Gechtoff married James Kelly, another noted Bay Area artist, in 1953.

She gained national recognition in 1954, when her work was exhibited in the Guggenheim Museum’s Younger American Paintersshow alongside Willem de Kooning, Franz Kline, Robert Motherwell, and Jackson Pollock.[5]

Gechtoff and Kelly moved to New York in 1958 where she immediately became a part of the New York art world. She was represented by major galleries, among which were Poindexter and Gruenebaum, receiving consistently excellent reviews for her work. Teaching appointments and visiting professorships to New York University, Adelphi University, Art Institute of Chicago and the National Academy Museum and School, among others, were part of her professional life.[6]

Sonia lives and creates from her studio in New York.

Work[edit]

As a teenager, Gechtoff was heavily influenced by Ben Shahn's style of social realism[5], an international political and social movement that drew attention to the struggles of the working class and the poor.[5]

Gechtoff arrived in San Francisco in 1951[7] and was immersed in the heady culture of the San Francisco Bay Area Beat Generation.[8] The art scene at this time was heavily directed by artists who had studied or taught at the California School of Fine Art (now the San Francisco Art Institute), where Gechtoff studied lithography with James Budd Dixon. Some of her most well-known work was done in the Bay Area, including the lyrical "Etya" which is in the Oakland Museum of California.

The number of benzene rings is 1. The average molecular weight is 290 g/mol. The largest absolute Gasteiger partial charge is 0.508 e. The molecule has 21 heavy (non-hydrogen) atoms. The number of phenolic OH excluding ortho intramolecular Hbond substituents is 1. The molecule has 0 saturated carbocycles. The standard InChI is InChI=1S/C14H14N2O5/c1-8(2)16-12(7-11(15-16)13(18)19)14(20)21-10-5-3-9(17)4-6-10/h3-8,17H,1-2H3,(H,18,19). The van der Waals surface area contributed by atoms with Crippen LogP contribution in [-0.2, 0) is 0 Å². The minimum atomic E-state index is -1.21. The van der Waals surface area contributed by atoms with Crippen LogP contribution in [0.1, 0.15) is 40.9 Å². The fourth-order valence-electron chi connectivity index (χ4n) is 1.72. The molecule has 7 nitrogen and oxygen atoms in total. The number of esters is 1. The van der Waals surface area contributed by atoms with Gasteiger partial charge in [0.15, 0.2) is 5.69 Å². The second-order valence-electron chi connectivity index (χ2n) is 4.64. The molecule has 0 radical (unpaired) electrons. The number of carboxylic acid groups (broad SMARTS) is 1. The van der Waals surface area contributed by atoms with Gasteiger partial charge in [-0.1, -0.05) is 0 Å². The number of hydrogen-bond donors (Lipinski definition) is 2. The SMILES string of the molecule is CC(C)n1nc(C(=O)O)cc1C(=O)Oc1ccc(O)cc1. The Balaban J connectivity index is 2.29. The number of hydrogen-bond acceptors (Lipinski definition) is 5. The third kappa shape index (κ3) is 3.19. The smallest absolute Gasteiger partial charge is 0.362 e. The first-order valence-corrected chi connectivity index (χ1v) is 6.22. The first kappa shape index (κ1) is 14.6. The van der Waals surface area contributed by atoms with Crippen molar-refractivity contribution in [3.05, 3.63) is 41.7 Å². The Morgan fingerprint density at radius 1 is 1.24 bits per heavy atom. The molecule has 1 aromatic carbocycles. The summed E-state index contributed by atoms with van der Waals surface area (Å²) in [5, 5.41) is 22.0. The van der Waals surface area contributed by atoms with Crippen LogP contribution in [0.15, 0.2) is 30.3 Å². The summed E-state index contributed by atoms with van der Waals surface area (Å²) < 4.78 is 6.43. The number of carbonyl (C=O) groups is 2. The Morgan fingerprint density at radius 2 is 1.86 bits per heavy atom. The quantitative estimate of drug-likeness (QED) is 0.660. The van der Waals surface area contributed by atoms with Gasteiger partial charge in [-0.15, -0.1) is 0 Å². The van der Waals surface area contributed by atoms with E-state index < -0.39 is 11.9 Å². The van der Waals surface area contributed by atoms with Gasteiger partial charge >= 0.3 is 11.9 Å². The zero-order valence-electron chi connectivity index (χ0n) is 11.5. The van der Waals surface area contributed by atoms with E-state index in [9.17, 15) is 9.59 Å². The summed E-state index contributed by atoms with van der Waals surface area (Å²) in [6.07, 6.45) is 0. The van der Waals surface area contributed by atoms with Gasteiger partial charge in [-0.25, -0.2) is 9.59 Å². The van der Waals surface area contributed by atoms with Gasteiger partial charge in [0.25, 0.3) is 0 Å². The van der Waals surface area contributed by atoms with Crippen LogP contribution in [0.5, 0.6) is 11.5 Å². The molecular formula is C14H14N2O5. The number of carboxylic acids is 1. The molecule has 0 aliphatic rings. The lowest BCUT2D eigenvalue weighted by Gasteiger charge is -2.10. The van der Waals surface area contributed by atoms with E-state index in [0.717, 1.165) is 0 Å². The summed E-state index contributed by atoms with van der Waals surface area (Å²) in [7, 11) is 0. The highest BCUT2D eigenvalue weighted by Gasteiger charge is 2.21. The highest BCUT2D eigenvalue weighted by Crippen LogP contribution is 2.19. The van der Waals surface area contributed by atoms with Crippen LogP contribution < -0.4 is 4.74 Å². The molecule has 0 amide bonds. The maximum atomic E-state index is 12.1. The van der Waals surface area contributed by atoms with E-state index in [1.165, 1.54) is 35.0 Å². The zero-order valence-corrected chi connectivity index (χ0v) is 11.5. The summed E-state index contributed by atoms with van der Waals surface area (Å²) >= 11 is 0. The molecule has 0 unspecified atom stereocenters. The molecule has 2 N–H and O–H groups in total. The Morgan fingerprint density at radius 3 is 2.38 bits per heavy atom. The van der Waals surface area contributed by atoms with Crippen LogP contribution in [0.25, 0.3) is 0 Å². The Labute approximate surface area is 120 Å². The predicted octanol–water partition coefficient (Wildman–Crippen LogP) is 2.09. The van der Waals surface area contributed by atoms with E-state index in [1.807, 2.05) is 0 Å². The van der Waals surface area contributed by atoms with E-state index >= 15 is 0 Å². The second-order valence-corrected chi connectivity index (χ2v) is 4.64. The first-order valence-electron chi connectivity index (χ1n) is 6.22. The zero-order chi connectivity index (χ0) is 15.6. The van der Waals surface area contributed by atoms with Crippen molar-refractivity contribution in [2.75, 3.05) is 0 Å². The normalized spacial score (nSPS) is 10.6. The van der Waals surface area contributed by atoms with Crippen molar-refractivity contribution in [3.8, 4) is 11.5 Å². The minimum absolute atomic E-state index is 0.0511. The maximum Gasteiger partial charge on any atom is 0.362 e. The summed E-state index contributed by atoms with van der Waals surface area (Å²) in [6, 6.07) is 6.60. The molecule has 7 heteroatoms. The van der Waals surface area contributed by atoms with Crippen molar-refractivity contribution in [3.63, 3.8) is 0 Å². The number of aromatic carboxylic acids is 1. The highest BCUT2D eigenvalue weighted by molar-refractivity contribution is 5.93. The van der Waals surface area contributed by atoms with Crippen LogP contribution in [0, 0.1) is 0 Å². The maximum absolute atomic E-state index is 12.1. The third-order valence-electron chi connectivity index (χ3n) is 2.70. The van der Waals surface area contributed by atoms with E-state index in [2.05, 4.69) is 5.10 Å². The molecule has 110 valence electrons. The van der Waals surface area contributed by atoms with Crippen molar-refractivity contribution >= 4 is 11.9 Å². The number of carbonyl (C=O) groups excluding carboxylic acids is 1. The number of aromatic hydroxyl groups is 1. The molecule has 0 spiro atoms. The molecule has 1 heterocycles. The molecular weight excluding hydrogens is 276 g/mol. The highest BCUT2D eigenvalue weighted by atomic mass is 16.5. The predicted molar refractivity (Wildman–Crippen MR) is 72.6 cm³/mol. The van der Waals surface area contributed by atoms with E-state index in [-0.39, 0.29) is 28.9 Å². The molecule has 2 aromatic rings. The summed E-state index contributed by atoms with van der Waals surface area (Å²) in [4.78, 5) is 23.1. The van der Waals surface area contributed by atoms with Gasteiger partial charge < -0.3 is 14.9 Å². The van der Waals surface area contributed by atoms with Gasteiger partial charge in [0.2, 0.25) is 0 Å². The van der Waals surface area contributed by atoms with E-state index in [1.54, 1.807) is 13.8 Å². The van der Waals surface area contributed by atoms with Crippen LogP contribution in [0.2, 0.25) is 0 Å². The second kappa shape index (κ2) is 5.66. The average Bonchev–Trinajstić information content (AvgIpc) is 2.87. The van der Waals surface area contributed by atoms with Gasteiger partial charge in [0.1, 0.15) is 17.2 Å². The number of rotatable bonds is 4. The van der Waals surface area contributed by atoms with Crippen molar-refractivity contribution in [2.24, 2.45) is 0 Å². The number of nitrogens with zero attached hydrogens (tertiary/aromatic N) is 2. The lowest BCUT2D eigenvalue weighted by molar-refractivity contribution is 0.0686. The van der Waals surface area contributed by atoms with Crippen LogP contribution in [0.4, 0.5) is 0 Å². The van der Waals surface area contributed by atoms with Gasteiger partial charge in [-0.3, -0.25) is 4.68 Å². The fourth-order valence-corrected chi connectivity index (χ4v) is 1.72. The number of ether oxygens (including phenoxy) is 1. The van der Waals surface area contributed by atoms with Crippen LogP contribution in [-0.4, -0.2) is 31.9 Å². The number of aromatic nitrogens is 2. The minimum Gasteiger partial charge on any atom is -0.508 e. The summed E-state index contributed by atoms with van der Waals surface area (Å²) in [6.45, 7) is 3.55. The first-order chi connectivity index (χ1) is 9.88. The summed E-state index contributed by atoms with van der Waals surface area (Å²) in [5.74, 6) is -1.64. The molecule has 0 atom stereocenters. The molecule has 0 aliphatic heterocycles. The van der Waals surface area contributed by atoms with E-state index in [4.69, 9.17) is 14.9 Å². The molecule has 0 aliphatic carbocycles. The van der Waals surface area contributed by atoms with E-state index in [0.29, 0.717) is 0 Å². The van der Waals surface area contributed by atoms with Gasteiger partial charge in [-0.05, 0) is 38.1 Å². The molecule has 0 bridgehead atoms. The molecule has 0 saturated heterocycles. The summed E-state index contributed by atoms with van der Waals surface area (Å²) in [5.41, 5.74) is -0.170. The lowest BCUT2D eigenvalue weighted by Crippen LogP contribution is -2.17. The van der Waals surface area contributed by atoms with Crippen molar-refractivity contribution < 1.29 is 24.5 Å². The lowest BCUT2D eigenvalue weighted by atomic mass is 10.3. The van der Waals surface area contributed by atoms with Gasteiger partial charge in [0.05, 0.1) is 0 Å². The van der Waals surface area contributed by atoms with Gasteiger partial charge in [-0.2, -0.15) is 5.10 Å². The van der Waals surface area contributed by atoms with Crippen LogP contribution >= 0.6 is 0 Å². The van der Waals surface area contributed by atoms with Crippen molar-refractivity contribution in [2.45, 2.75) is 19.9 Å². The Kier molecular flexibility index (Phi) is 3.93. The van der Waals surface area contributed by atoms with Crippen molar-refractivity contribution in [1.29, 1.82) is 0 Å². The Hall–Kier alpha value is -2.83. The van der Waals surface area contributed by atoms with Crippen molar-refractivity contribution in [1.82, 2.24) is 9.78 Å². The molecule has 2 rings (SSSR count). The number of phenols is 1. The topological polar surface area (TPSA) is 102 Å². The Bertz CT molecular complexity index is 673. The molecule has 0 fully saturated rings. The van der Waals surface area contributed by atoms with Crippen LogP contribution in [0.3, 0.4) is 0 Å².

She rapidly shifted to Abstract Expressionism. Gechtoff cites Clyfford Still's influence on her style (whom she met through her friend Ernie Briggs, but with whom she never studied).[2][6] She took important lessons about line and shape from Still's work, and is sometimes referred to as a "second-generation" abstract expressionist. [9]